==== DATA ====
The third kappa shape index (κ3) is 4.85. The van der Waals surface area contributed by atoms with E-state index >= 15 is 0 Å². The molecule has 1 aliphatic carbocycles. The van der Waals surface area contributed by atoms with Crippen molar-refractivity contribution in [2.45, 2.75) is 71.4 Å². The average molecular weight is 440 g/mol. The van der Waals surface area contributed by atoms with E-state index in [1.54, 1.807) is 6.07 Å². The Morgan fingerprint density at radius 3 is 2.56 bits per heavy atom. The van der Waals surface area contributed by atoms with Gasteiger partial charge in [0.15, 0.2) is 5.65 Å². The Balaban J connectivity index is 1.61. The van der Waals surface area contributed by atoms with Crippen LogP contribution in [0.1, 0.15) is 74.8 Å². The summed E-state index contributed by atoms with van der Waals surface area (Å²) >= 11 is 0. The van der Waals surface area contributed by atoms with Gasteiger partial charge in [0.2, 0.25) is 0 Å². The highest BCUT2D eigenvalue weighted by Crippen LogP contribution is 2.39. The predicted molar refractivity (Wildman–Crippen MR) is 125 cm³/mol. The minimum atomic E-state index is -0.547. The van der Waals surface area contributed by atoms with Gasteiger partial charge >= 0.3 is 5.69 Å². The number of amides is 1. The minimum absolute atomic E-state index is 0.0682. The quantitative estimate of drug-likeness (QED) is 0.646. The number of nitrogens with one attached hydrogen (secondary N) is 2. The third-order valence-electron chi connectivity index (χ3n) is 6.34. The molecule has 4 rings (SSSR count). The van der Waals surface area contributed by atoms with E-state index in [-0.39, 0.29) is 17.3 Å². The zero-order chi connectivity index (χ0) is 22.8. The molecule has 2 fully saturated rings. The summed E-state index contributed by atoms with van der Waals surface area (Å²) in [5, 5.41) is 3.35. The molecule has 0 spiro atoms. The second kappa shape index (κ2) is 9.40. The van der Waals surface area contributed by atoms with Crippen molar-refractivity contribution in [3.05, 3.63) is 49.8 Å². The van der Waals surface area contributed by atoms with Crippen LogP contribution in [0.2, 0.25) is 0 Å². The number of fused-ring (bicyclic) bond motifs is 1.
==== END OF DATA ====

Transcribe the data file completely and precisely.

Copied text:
The third kappa shape index (κ3) is 4.85. The van der Waals surface area contributed by atoms with E-state index >= 15 is 0 Å². The molecule has 1 aliphatic carbocycles. The van der Waals surface area contributed by atoms with Crippen molar-refractivity contribution in [2.45, 2.75) is 71.4 Å². The average molecular weight is 440 g/mol. The van der Waals surface area contributed by atoms with E-state index in [1.54, 1.807) is 6.07 Å². The Morgan fingerprint density at radius 3 is 2.56 bits per heavy atom. The van der Waals surface area contributed by atoms with Gasteiger partial charge in [0.15, 0.2) is 5.65 Å². The Balaban J connectivity index is 1.61. The van der Waals surface area contributed by atoms with Crippen LogP contribution in [0.1, 0.15) is 74.8 Å². The summed E-state index contributed by atoms with van der Waals surface area (Å²) >= 11 is 0. The van der Waals surface area contributed by atoms with Gasteiger partial charge in [0.2, 0.25) is 0 Å². The highest BCUT2D eigenvalue weighted by Crippen LogP contribution is 2.39. The predicted molar refractivity (Wildman–Crippen MR) is 125 cm³/mol. The minimum atomic E-state index is -0.547. The van der Waals surface area contributed by atoms with Gasteiger partial charge >= 0.3 is 5.69 Å². The number of amides is 1. The minimum absolute atomic E-state index is 0.0682. The quantitative estimate of drug-likeness (QED) is 0.646. The number of nitrogens with one attached hydrogen (secondary N) is 2. The third-order valence-electron chi connectivity index (χ3n) is 6.34. The molecule has 4 rings (SSSR count). The van der Waals surface area contributed by atoms with E-state index in [-0.39, 0.29) is 17.3 Å². The zero-order chi connectivity index (χ0) is 22.8. The molecule has 2 fully saturated rings. The summed E-state index contributed by atoms with van der Waals surface area (Å²) in [5, 5.41) is 3.35. The molecule has 0 spiro atoms. The second kappa shape index (κ2) is 9.40. The van der Waals surface area contributed by atoms with Crippen molar-refractivity contribution in [3.05, 3.63) is 49.8 Å². The van der Waals surface area contributed by atoms with Crippen LogP contribution in [0.2, 0.25) is 0 Å². The number of fused-ring (bicyclic) bond motifs is 1.